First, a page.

Shared System Options


This report works on the scenario that each institution will either look to procure a next generation library system as their strategic planning & budgeting dictates, or in response to end of life or their current systems.

What needs to be considered from this project’s perspective is what are the benefits that would make a shared service or set of shared services for Scotland a compelling and cost-effective way forward.

The prospect of establishing a model for shared service across Scotland potentially puts a different spin on some of the standard procurement considerations, and maybe would allow us to share the load a bit more in terms of sharing technical expertise and brainpower. But it would also raise new challenges and force some issues of governance, ownership, and responsibility.

If we consider some of the typical issues to consider for the type of IT services on which traditional library management systems are based…

  • Procurement – will the cost of the system exceed EU thresholds?
  • Fitness for Purpose – will the system meet OUR institution’s essential requirements?
  • Fitness for Use – will the system be performant, and reliable, to the levels we will accept?
  • Relationship management – can we negotiate a service level agreement, or are we presented with a one way set of terms and conditions?
  • Infrastructure – can currently available infrastructure be used, or is additional processing and storage capacity needed?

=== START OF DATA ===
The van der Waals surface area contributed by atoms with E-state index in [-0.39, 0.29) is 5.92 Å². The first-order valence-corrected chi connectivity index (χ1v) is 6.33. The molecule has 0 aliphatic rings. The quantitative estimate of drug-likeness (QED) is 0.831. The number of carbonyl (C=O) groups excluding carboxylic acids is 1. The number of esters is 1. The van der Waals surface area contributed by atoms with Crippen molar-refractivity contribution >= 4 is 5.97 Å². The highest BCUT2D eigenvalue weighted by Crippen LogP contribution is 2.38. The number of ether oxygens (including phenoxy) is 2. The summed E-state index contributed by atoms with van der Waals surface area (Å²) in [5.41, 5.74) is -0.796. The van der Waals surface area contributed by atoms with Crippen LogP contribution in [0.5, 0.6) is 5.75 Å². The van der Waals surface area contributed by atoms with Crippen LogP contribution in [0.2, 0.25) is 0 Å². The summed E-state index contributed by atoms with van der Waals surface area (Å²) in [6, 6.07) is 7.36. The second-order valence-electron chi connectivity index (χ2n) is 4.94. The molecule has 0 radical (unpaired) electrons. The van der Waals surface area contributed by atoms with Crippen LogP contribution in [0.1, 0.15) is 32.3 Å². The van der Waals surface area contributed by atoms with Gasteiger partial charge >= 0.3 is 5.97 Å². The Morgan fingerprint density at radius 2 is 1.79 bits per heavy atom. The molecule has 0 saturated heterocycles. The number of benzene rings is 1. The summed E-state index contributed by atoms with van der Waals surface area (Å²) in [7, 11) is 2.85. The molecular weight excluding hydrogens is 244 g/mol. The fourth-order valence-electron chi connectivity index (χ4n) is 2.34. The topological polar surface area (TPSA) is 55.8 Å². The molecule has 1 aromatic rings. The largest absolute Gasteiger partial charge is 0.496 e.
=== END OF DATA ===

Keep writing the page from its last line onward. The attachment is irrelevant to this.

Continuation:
• What are the capital and recurrent costs of locally managed hardware, and associated facilities management (or the cost of paying a 3rd party to host and manage a platform)?
  • Systems Integration – have we got local expertise needed to integrate with other library and corporate systems, and if not, can we grow it ?
  • Startup and Recurrent Costs – Direct and Indirect costs of Hardware, Software, Staff, Accommodation, 3rd Parties, etc?
  • Business continuity – what needs to be in place to ensure continuity, and what disaster recovery options are budgeted for?
  • Security – what measures are in place to ensure our data / infrastructure / facilities are secure?
  • Data Protection – if data is held by a vendor, what measures are in place to ensure we are in compliance with UK legislation?
  • Financial Health of the vendor / organisation?
  • Support – are we (or can we be) geared up to support the service locally, or do we need supplier / 3rd party support?
  • Customer base, User groups, etc?

The prospect of a regional or national shared service changes the game / perspective on almost all of the above, in terms of scale and potentially complexity; some of the issues are non technical but will come down to local / institutional policy, or the political will and desire to find a common solution , as what is considered the highest priority for one institution’s procurement may not initially fit with everyone else’s thinking.

Characteristics of Next Generation Library Management Systems

The last few years have seen search and discovery functionality increasingly separated from the traditional LMS, in a response to the expectations of users growing up with Google. This, and the dissatisfaction with the widening gap between LMS core functionality and what is now required to manage digital collections, led to the development of next generation library systems or what have also been termed Library Services Platforms.